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A numerical approach for air velocity predictions in front of exhaust flanged slot openings

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A numerical approach for air velocity predictions in front of exhaust flanged slot openings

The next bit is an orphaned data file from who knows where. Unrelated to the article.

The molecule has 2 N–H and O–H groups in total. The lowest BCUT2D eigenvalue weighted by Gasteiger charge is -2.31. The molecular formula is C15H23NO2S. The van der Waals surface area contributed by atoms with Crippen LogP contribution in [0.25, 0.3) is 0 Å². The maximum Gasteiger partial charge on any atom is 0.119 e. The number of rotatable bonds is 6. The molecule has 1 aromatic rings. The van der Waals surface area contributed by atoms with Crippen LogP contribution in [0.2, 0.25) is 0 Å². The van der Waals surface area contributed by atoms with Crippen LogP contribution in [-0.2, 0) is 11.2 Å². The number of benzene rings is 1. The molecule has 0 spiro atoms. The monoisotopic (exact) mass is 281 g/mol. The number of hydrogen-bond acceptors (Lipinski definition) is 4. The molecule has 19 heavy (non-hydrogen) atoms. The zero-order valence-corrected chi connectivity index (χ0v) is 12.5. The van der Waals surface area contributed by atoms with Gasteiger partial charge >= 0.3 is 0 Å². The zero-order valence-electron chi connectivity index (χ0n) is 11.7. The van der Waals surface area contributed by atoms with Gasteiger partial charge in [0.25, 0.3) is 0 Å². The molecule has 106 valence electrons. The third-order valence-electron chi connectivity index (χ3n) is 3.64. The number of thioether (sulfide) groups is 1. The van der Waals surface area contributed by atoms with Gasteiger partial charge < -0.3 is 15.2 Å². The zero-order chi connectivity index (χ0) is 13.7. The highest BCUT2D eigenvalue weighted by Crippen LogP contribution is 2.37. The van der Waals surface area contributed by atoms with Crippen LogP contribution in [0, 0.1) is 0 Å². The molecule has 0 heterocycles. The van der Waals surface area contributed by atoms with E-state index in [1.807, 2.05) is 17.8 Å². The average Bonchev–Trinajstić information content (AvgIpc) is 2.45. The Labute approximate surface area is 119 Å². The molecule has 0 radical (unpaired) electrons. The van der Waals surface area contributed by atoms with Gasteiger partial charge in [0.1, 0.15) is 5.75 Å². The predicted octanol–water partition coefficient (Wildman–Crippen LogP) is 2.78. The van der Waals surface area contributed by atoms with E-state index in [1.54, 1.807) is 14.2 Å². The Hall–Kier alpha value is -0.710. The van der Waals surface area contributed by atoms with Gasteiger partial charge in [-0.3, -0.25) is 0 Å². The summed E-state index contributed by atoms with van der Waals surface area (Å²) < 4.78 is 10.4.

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  Available online at www.sciencedirect.com Building and Environment 39 (2004) 9–18www.elsevier.com/locate/buildenv A numerical approach for air velocity predictions in front of exhaustanged slot openings Vittorio Betta a , Furio Cascetta  b ; ∗ , Pierluigi Labruna a , Adolfo Palombo a a DETEC, University of Naples, Federico II, Piazzale Tecchio 80, 80125 Naples, Italy  b DIAM, Second University of Naples, Via Roma 29, 81031 Aversa, Italy Received 13 December 2001; received in revised form 9 June 2003; accepted 12 July 2003 Abstract  Nowadays the computational uid dynamics (CFD) simulation represents an important tool for the performance analysis of the localexhaust ventilation (LEV) systems. In this paper air velocity eld in the proximity of a free-standing anged slot having a 6:1 aspectratio is investigated by such an approach. Numerically calculated velocities both in centreline and o the hood axis are compared with thevelocities obtained by the most popular experimental and theoretical formulas available in literature. Simple equations are with a commonmathematical structure, which are provided for all the numerically simulated velocity trends. ?  2003 Elsevier Ltd. All rights reserved. Keywords:  Computational ow dynamic (CFD) simulation; Local exhaust ventilation (LEV) systems; Design guidelines 1. Introduction In the industrial workrooms and laboratories, indoor air quality (IAQ) control must comply with a double request:to provide healthy working conditions and to protect, fromdamages, the industrial products. In order to satisfy theserequirements, important design instructions and guidelinesare dened [1]. In this direction, particular attention is paid to the air ventilation, widely used to contain the airbornecontaminants concentrations to suciently low levels. Thelocal exhaust ventilation (LEV) systems [2] achieve thisaim by generating, towards the exhaust opening, an airoweldthatremovestheairbornecontaminantsdecreasingtheir spreading over the workplace air.The Navier–Stokes equations describing the airow eldinduced by an exhaust opening [3] are complex and ex- act analytical solutions are provided only in very simplecases. Hence, the classic design practices for LEV systemsare mainly based on empirical relationships that do not pro-vide deeper insight into the underlying physical phenomena.Despite this limitation, the experimental analyses today arestill an eective tool in the LEV systems investigation [4,5], ∗ Corresponding author. Tel.: +39-817682290; fax: +39-812390364. E-mail addresses:  fcascett@unina.it (F. Cascetta), palombo@unina.it(A. Palombo). often required in order to calibrate and validate the the-oretical results. An alternative approach is based on po-tential ow models for LEV systems [6,7]. Here, some ideal hypotheses are considered such as incompressible,irrotational ow and negligible uid viscosity. Althoughmodels of this kind satisfactorily simulate the unobstructedow eld in front of the exhaust openings, they are unableto describe the ow behaviours where turbulent stressescannot be disregarded. More realistic models are obtained by the equations describing the uid ow and the rela-tive turbulence eects. Thanks to the computer technologydevelopment and advances in applied mathematics, suchequations are implemented and solved by suitable com- putational uid dynamics (CFD) codes. Nowadays theCFD approach is largely diused in the simulation of theLEV systems [8 – 11]. Both simple and complex geome- tries can be analysed. CFD is often adopted to assessthe LEV systems performance and to dene new designguidelines.The rectangular long hood, often called slot, is largelydiused since it induces a wide capture action towards largecontaminant sources. It is usually adopted as exhaust rimat large tanks or exhaust hood in high velocity low volumeLEV systems. A ange is often assembled on its edge inorder to reduce the suction from the hood rear and fromother non-signicant areas. 0360-1323/$-see front matter   ?  2003 Elsevier Ltd. All rights reserved.doi:10.1016/j.buildenv.2003.07.004  10  V. Betta et al./Building and Environment 39 (2004) 9–18 Nomenclature  A  area of the slot opening, m 2  A C   area of the slot ange, m 2 a  length of the slot opening, m b  width of the slot opening, m C   width of the slot ange, m  D h  hydraulic diameter of the slot opening, m  s  area of the suction duct, m 2 Greek symbols ;;;  parameters   angle of the convergent in a tapered hoodThe aim of this paper is to investigate the performanceof a anged free-standing slot opening with 6:1 aspect ratiousing a commercial CFD code (FLUENT 5.5 [12]).Theairvelocityeldsinfrontoftheslotarecomputedandthe numerically predicted velocities in centreline and o thehood axis are compared with those obtained by the popular experimental and theoretical formulas reported in literature.In order to give some design guideline, simple equations aresuggested, which are provided for all the simulated velocitytrends in the function of the hood distance. Finally the pre-dicted velocity contours in front of this slot are presented todisplay the velocity eld in the whole hood air capture area. 2. Modelling and simulation A anged 6:1 slot opening having length (a) and width(b) of 0.600 and 0 : 100 m, respectively (Fig. 1) is modelled by the grid generator GAMBIT [13]. Reference is made to an orthogonal three-dimensional system located at the Fig. 1. The considered 6:1 anged slot, the portion of the simulationcontrol volume close to the hood opening and the relative mesh. hood face centre with the  x -axis directed outbound, the y -axis parallel to the slot length and the  z  -axis parallel to theslot width. A simulation control volume is dened in the air zone inuenced by the hood running. It includes the air re-gion where the sucking eect is weak, the region where theair velocities are higher and the hood duct. A portion of thiscontrol volume close to the hood opening is shown in Fig. 1.Such modelled volume domain is suitably divided into alargenumberofelementarythree-dimensionalcells,formingthe computational mesh. The size of the elementary cells istaken to resolve the velocity gradients of air due to hoodinteraction. The higher these gradients in the investigatedregion are, the smaller the cells and the closer the mesh aredesigned here.In the centre of each cell a grid point is identied. In thiscase their total number is about 1 × 10 5 . A xed pressure boundary condition is assigned at the free-stream surface of the control volume. The hood ange and the hood duct aresimulated as walls. A constant velocity condition is givento the downstream surface of the conduit.The air sucked by the slot is assumed to be an incompress-ible uid. The airow considered is unobstructed, isother-mal and without buoyancy eects. The adopted turbulencemodel is the Renormalization Group (RNG)  k   –    model [14]. The solving system, based on the fully turbulent ow as-sumption, srcinates from the Reynolds-averaged Navier– Stokes equations. The continuity time-averaged equation ina Cartesian reference system (using tensor notation) is @  u i @x i = 0 ;  (1)while the time-averaged momentum one is   u  j @  u i @x  j = − @   p@x i +  @@x  j (2 S  ij − u  i u   j ) :  (2)Direct reference can be made to FLUENT manual [12], so all model details can be omitted, for the sake of clarity.The control-volume method is applied. The previousequations of mass conservation and momentum (Eqs. (1)and (2)), and the transport equations of turbulent kinetic energy and dissipation of turbulent kinetic energy [12] are discretized on each elementary cell of ow calculation do-main [12]. The discretized equations are then solved for  each variable iteratively until a convergent solution is ob-tained. It is assumed that sucient convergence is achievedwhen the dimensionless residual term of each system equa-tion is less than 10 − 3 . 3. Results and discussion The three-dimensional CFD simulation of the mod-elled 6:1 anged slot is related to an exhaust ow rate of 0 : 14 m 3 =  s. The corresponding  Re  number (based on the slothydraulic diameter) is 2 : 7 × 10 4 . The performance resultsare reported as air velocity elds due to the hood sucking  V. Betta et al./Building and Environment 39 (2004) 9–18  11 eect. Although simulation is performed on the whole mod-elled volume, particular attention is paid to reporting andanalysing the predicted velocities for the air region, out of the opening, where the suction eect is remarkable.The simulation results can be applied to other slots hav-ing similar geometries as well [15]. Therefore the velocity values are non-dimensionalized with respect to the averagevelocity inside the exhaust duct,  V  av : V  ∗ =  V=V  av ; V  av  = • V =A;  (3)where  A  is the hood opening area (  A  =  ab ) ; • V   is the air volume ow rate, and  V   is the velocity module dened as V   =   u 2 +  v 2 +  w 2 (4) u;v  and  w  being the velocity components, respectively, inthe  x;y  and  z   directions.For the same reason, the distances from the consideredCartesian reference system srcin are made dimensionlesswith respect to √   A :  x ∗ =  x=  √   A; y ∗ =  y=  √   A; z  ∗ =  z=  √   A:  (5)In Fig. 2 the numerical predicted centreline velocities andthoseobtainedbythepopularformulasofEngelsandWillert[16], Garrison and Byers [17,18], Silverman [19] and Tya- glo and Shepelev [2,20] are plotted vs. the dimensionless Table 1The most popular formulas for the prediction of the centreline velocity in anged rectangular hoodsFormula Application eld Author and basic hypothesis V  (  x ) V  av = 1 : 351 : 35 + (4  x=D h ) 1 : 45 V  (  x ) V  av = 11 + 0 : 5 + (4  x=D h ) 1 : 9 0 6  x D h 6 0 : 50 : 5 6  x D h 6 3 : 5 ab not specied  A C  = 2 : 3 A  A s not specied   not speciedEngels and Willert(experimental study) V  (  x ) V  av = 1 : 07(0 : 22)  x=b V  (  x ) V  av = 0 : 277   xb  − 0 : 867 V  (  x ) V  av = 0 : 277   xb  − 1 : 3 0 6  xb 6 0 : 50 : 5 6  xb 6 11 6  xb 6 3 : 301 6 ab 6 10 C   = √   A  not speciedGarrison and Byers ; Garrison(experimental study) V  (  x ) V  av =  b 2 : 8  x x  not specied ab ¿ 5 C   not speciedSilverman(experimental study) V  (  x ) V  av = 2  arctan   ab 2  x √  4  x 2 +  a 2 +  b 2  0 6  x √   A 6 1 : 61 6 ab 6 16 C  √   A ¿ 1Tyaglo and Shepelev(three − dimensional potential ow)   Centreline, y* = 0, z* = 0 -0.50.00.51.01.52.0V*0.00.51.0 Eng   el and WillertGarrison and ByersSilvermanTyaglo and ShepelevNumerical Simulation x* Fig. 2. Experimental and theoretical predicted centreline velocities.  x ∗ -distance from the hood face, on the centreline axis. Suchempirical and theoretical relationships for the anged slotsare shown in Table 1 together with their elds of application.Taking a rst look at the graph reported in Fig. 2, it isobserved that the trend shape of the numerically predictedvelocity decay is in general very similar to that given bysuch formulas. By a deeper analysis of these curves severaldierences vs. the numerically predicted velocity trend can  12  V. Betta et al./Building and Environment 39 (2004) 9–18 x* z* 01.63 0.08161.220.8160.4080.163 y* 0.245 Fig. 3. Positions on the hood face are where the reported velocities progress.  bedetected.Suchdierencescanbeexpressedbytherelativevelocity percentage deviations, dened as follows:  EW  =  V  ∗ − V  ∗ EW V  ∗ EW × 100 ;  GB  =  V  ∗ − V  ∗ GB V  ∗ GB × 100 ; S  =  V  ∗ − V  ∗ S V  ∗ S × 100 ;  TS  =  V  ∗ − V  ∗ TS V  ∗ TS × 100 ;  (6)where   EW ;  GB ;  S  and   TS  are the percentage devia-tions between the numerical simulation predicted veloci-ties and those obtained by the above mentioned formulas. V  ∗ EW ; V  ∗ GB ; V  ∗ S  and  V  ∗ TS  are the relative dimensionless veloci-ties.Theresultsofthenumericalsimulationoverestimatetheexperimental data of Engels and Willert in all the displayedrange. In particular, the relative deviations are almost alwayshigher than 10%. For   x ∗ ¿ 0 : 7 they exceed the threshold of 20%, while they become higher than 50% where the suc-tion eect is weaker. The same overestimating behaviour isachieved against the formula of Garrison and Byers. Herethe deviation values are in general lower than the previouscase, particularly in the air zone far from the hood. Alsoin this case the relative deviations are almost always higher than 10%, but they exceed the threshold of 20% only in fewcases. The FLUENT results are always lower than Silver-man’s experimental data. In the air region very close to theopening the Silverman’s formula appears unreliable havingan asymptotical trend (  x ∗ →  0 ; V  ∗ → ∞ ). Furthermore,where the velocity gradients are still high, the relative devi-ations are less than 20%. In the air region where the suctionis weak they are larger than 40%. Some of the deviations between the previous experimental results and the presentones could be due to several geometrical dierences in therelative exhaust hoods and hood ducts. As an example, theexperimental results refer to tapered hoods while the numer-ical simulation to a hood with a duct having constant crosssection. The lowest deviations are reached between the nu-merical simulation and the potential ow solution of Tya-glo and Shepelev: for   x ∗ ¿ 0 : 4, the velocities are practicallycoincident. Note that the potential ow approach is unableto describe the physical phenomena occurring very close tothe hood opening since in this region the basic hypothesesof this model are not valid [6]. Thecentrelinesimulationresultsand,ingeneral,theavail-able experimental formulas do not account for airborne con-taminants located o the hood axis and, in general, for widecontaminant sources. For this reason the o-axis velocityeld and even that beyond the hood opening are also in-vestigated. The results are reported as predicted velocity vs.the dimensionless  x ∗ -distance from the slot face, on several  x ∗ -parallel lines, whose projections (points) on the  y ∗  –   z  ∗  plane are displayed in Fig. 3. Having obtained for the slot a symmetric behaviour of the velocity eld with respect to thegeometric symmetry planes, the results are reported only for a quarter of its domain. This hypothesis allows a simpliedapproach even though it is experimentally demonstrated thatin an exhaust slot opening occurs at a certain degree of uid  V. Betta et al./Building and Environment 39 (2004) 9–18  13 x* -0.50.00.51.01.52.0 V* 0.00.51.0 y* = 0.816, z* = 0(y = 0.2 m, z = 0 m)y* = 1.22, z* = 0(y = 0.3 m, z = 0 m)y* = 1.63, z* = 0(y = 0.4 m, z = 0 m)Correlation equation plot Fig. 4. Numerically predicted velocities out of the hood axis. The considered axes cross the hood face in:  y ∗ = 0 : 816 ; z  ∗ = 0;  y ∗ = 1 : 22 ; z  ∗ = 0; y ∗ = 1 : 63 ; z  ∗ = 0. x* -0.50.00.51.01.52.0 V* 0.00.51.0 y* = 0.816,z* = 0.163(y = 0.2 m, z = 0.04 m)y* = 1.22, z* =0.163(y = 0.3 m, z = 0.04 m)y* = 1.63, z* =0.163(y = 0.4 m, z = 0.04 m)Correlation equation plot Fig. 5. Numerically predicted velocities out of the hood axis. The considered axes cross the hood face in:  y ∗ = 0 : 816 ; z  ∗ = 0 : 163;  y ∗ = 1 : 22 ; z  ∗ = 0 : 163;  y ∗ = 1 : 63 ; z  ∗ = 0 : 163. dynamic asymmetry due to unavoidable constraints (fan ef-fect, presence of solid surrounding surfaces, etc.). Note thatthese point locations belong both to the hood face domainand to the hood ange one.In Fig. 4, the dimensionless predicted velocity is plotted vs.  x ∗ along the axes crossing (Fig. 3): the hood opening at y ∗ = 0 : 816 ; z  ∗ = 0, the slot face edge at  y ∗ = 1 : 22 ; z  ∗ = 0and the ange at  y ∗ = 1 : 63 ; z  ∗ = 0. In the brackets of thegure legend are also reported the dimensional positions of such axes for the modelled slot (0 : 6 m length, 0 : 1 m width).The simulation results are reported for the air region closeto the hood opening only (in Figs. 4 – 8 some solid curves are also plotted representing the correlation equations, thatare presented later in the paper).The highest velocity trend obviously belongs to the lineclosest to the  x ∗ axis. From the duct region, represented bythe negative  x ∗ -zone, the velocity decreases at rst steeplyand then smoothly towards the air region distant from thehood opening. Note that in this case for   x ∗ ¿ 1 results V  ∗ ¡ 0 : 1, i.e. the air velocity is lower than 10% of the aver-age one (see Eqs. (3)). Moving laterally to the line locatedon the border of the hood opening, it is observed that the predicted air velocity is obviously null for   x ∗ = 0, growsup to a maximum located approximately in  x ∗ = 0 : 1 where